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Republican leaders continue to pressure Todd Akin to withdraw from the U.S. Senate race in Missouri. Akin embarrassed the party when he said women can block pregnancy in cases of what he called legitimate rape. Akin has apologized. And as Frank Morris from member station KCUR reports, many Missourians are still backing him, some more strongly than before.

FRANK MORRIS, BYLINE: Todd Akin was polling ahead of the incumbent, Democrat Claire McCaskill, but Akin's support fractured into several distinct camps after his "legitimate rape" comment.

(SOUNDBITE OF FIREWORKS)

MORRIS: Fireworks explode over downtown Kansas City in a show promoted by a conservative Christian radio station. Mary Bennett here has been watching the firestorm over Todd Akin too.

MARY BENNETT: I've never been a real fan of McCaskill, so when Akin came in, I was kind of looking at him, going, you know, he's a conservative, he's not going to maybe overspend, let's keep an eye on him. But, you know, he made himself look really stupid.

MORRIS: It's pushed Bennett into the undecided column. She's lost faith in Akin's judgment, and she's not the only one.

GINA TOWNLEY: I frankly think that he's very out of touch.

MORRIS: Gina Townley's all decked out in red, white and blue. She says her mom's a rape survivor, so Akin's comments touched a nerve.

TOWNLEY: I wish women didn't get pregnant from rape, but that's just not the way it works.

MORRIS: Abortion, however, is not Townley's top issue. She's among those backing Akin despite reservations.

TOWNLEY: I support a conservative government. So if a Republican candidate fits that bill, then I will be leaning towards that candidate.

MORRIS: The GOP establishment really wants that candidate to be somebody other than Todd Akin. This race is key to their plan to take over the U. S. Senate. Political groups have invested millions blasting the incumbent with negative ads. Victory seemed at hand. Susie Spalty says Akin blew it and should step aside, but if he doesn't...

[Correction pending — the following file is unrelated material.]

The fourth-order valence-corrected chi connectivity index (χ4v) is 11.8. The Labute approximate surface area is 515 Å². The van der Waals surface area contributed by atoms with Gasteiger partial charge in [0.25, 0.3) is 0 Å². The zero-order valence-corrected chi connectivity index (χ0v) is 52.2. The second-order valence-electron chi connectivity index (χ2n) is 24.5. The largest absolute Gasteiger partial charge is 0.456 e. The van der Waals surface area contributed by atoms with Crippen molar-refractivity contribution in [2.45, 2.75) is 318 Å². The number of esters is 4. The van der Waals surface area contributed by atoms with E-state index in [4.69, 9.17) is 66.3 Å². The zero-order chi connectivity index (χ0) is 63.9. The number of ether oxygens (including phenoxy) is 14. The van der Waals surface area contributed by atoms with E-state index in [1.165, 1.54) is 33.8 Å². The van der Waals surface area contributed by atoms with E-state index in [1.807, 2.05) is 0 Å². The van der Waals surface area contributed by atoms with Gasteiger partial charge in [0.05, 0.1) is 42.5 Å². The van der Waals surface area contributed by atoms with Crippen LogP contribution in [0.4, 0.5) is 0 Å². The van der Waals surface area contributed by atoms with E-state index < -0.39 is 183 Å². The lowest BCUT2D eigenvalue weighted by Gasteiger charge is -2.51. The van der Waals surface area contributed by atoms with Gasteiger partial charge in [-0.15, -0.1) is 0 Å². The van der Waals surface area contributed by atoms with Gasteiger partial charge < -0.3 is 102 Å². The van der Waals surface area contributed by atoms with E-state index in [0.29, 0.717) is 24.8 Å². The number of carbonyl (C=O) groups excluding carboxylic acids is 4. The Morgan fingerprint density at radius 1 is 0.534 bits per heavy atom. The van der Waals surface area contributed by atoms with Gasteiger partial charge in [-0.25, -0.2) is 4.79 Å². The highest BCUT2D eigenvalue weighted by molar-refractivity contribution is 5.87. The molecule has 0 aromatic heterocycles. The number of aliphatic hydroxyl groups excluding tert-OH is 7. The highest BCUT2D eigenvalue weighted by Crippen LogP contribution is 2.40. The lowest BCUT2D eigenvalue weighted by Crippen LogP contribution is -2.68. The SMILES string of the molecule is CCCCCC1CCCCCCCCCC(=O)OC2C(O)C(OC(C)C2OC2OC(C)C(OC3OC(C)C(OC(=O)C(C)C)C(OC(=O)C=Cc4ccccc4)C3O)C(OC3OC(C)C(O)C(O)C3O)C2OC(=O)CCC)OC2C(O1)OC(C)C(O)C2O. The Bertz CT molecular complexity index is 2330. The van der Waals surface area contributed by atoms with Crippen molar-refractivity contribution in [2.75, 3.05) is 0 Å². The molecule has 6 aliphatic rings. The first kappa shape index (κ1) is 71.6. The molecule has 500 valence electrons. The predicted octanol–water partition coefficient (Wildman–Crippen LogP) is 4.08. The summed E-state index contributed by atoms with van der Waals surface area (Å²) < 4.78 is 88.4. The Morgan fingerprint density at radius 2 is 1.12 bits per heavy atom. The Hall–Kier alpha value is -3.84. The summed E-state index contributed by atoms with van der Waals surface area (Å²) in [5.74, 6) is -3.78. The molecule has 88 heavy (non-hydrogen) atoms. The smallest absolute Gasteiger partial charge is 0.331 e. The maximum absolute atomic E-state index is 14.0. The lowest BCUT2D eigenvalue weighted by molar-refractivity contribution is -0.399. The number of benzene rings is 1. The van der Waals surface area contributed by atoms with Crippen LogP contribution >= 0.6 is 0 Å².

SUSIE SPALTY: It's going to be really hard, but I'd vote for him if he stayed in the race. I would almost vote for Alfred E. Newman.

MORRIS: None of this surprises George Connor, who teaches political science at Missouri Southern University.

GEORGE CONNOR: It is very difficult for me to see someone who was supporting Congressman Akin jumping ship to Claire McCaskill because they diverge on so many other issues.

MORRIS: Everything from abortion to funding for school lunches. Akin has sunk substantially in the polls, especially among independents. But Connor says that what Akin loses in the middle of the political spectrum, he may gain on the right.

CONNOR: Ultimately, I think this controversy will help Congressman Akin more than it hurts him.

MORRIS: Because it's rallied some of Akin's strongest supporters. Members of a motorcycle club show off their bikes at a veterans benefit in Kansas City. Myrna Meinke says the controversy over Akin has revved up her rebellious streak.

MYRNA MEINKE: It actually made me angry. I'm just tired of a group of elites always telling the average citizen what to think and who to vote for. And it was overblown. I thought it was ridiculous. And, no, I still support him.

MORRIS: Akin claims hundreds of new contributors. Todd Hill says he voted against Akin in the GOP primary but is with him now.

TODD HILL: It solidified my support for him. I'm much stronger for Akin now than I was before because he stands up for what he believes in.

MORRIS: Akin has been raising money. He'll need it. The Republican National Committee says it won't spend a dime to help him. Conservative political organizations may be another story: They still have millions of dollars worth of TV airtime reserved to renew the campaign, when the time is right. For NPR News, I'm Frank Morris in Kansas City.

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